Where Kingspan Thermafloor TF70 is to be laid over a site fabricated concrete slab, the floor slab should be allowed to dry out fully prior to the application of Kingspan Thermafloor TF For those applications where the insulation and the damp proof membrane are below the slab, construction water should be allowed to dry out, e. Surface condensation is unlikely to occur on the floor surface if the Kingspan Thermafloor TF70 is laid over the slab due to the fast thermal response of the construction.
The surface of slabs should be smooth and free of projections. Beam and block floors should level and grouted. Rough cast slabs should be levelled using a thin sand blinding to ensure boards are continuously supported. Underfloor Heating Systems The constructions shown in Figures 1, 3, 5, 7 and 9 can be readily converted to accommodate underfloor heating systems.
For a solid concrete floor, the position of the insulation is important in either exposing the thermal mass of the concrete floor to the heat provided by the system or isolating the thermal mass from it. For a 24 hour heating cycle, allowing the heat from the underfloor heating system to penetrate the concrete slab will provide a more even heating regime over a 24 hour period see Figure 2.
For intermittent heating cycles where a fast response time is required it is beneficial to have less thermal mass available to take up heat from the system and so placing the insulation layer below the screed or timber floor but above the concrete slab or beam and block floor is the best solution see Figures 4, 6 and Underfloor heating systems can also be accommodated in suspended timber floors.
This arrangement has low thermal mass and so is more suited to intermittent heating cycle applications see Figure 8. Heat Loss It has been well documented that heat loss through a ground floor consists of two components: a heat loss through the floor perimeter, which is proportional to the length of perimeter and the temperature difference between inside and outside; b heat loss through the ground which depends on the temperature difference between inside and outside and the overall floor area.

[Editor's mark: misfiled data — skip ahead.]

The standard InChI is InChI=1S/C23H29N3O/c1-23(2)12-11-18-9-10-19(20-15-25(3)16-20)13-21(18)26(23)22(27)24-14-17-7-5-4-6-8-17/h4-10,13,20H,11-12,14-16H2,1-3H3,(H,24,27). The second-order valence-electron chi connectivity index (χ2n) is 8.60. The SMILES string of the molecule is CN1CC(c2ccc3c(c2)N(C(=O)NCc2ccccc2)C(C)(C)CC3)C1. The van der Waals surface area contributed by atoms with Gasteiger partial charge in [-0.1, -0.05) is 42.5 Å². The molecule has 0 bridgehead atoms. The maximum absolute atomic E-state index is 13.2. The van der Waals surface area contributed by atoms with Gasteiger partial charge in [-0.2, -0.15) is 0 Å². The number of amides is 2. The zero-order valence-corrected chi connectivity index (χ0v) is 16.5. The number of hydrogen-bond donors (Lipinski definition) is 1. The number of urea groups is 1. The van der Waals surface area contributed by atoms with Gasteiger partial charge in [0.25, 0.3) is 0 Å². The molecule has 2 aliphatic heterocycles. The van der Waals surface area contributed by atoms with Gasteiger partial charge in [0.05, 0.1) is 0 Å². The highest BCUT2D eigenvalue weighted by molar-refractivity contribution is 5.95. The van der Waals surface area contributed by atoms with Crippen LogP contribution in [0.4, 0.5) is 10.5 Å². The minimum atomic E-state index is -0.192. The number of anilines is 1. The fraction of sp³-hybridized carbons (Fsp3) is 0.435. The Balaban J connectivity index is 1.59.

Insulating the floor perimeter in a 1 metre band Figure 12 , will not only provide good insulating results but will also prevent the risk of cold bridging at the junction of the floor and external wall. The thermal performance of an uninsulated domestic floor slab, however is relatively poor.
To enhance the thermal performance, complete rather than perimeter insulation may need to be adopted. Complete floor insulation offers significant advantages over perimeter insulation when considering the floor dimensions of typical dwellings, e. Heat transfer via the ground. Unlike roofs, walls and intermediate floors, Uvalue calculations for ground floors cannot be calculated in the normal manner with reference to the construction detail alone. Heat loss from ground floors depends upon the ratio of the exposed floor perimeter to the total floor area, the thickness of the basement wall and the depth of the basement.
Floor dimensions should be measured between the finished internal surfaces of the external walls, including projections. Nonusable space such as ducts and stairwells should be included when determining the area of the floor. Unheated spaces outside of the insulated fabric, such as attached garages or porches, should be excluded when determining the area of the floor but the length of the wall between the heated building and the unheated space should be included when determining the perimeter.
Where extensions to existing buildings are under consideration, the floor dimensions should be taken as those of the entire building, including the extension. NB The figures quoted are for guidance only. A detailed Uvalue calculation together with condensation risk analysis should be completed for each individual project. EN ISO , the soil has been assumed to be clay or silt, the wall insulation is assumed to overlap the floor insulation by mm minimum and the standard of workmanship has been assumed good and therefore the correction factor for air gaps has been ignored.
For a more precise calculation or if your construction is any different, please contact the Kingspan Insulation Technical Service Department see rear cover. The membrane should be brought up the surrounding foundation walls until it is sufficiently above the height of the wall so that it will connect with or form the Damp Proof Course.
The Kingspan Thermafloor TF70 insulation should be laid breakbonded with the joints lightly butted. A strip of the boarding should be placed vertically around the perimeter of the floor slab in order to prevent cold bridging of the slab. The subsequent application of the concrete slab and screed or other flooring material is similar to those laid over an uninsulated floor see Figure 1.
Laying Below the Floor Screed Kingspan Thermafloor TF70 is simply loose laid over the concrete floor slab or beam and block floor with the necessary water and vapour proof protection. Board joints should be tightly butted, staggered, and laid to a breakbonded pattern.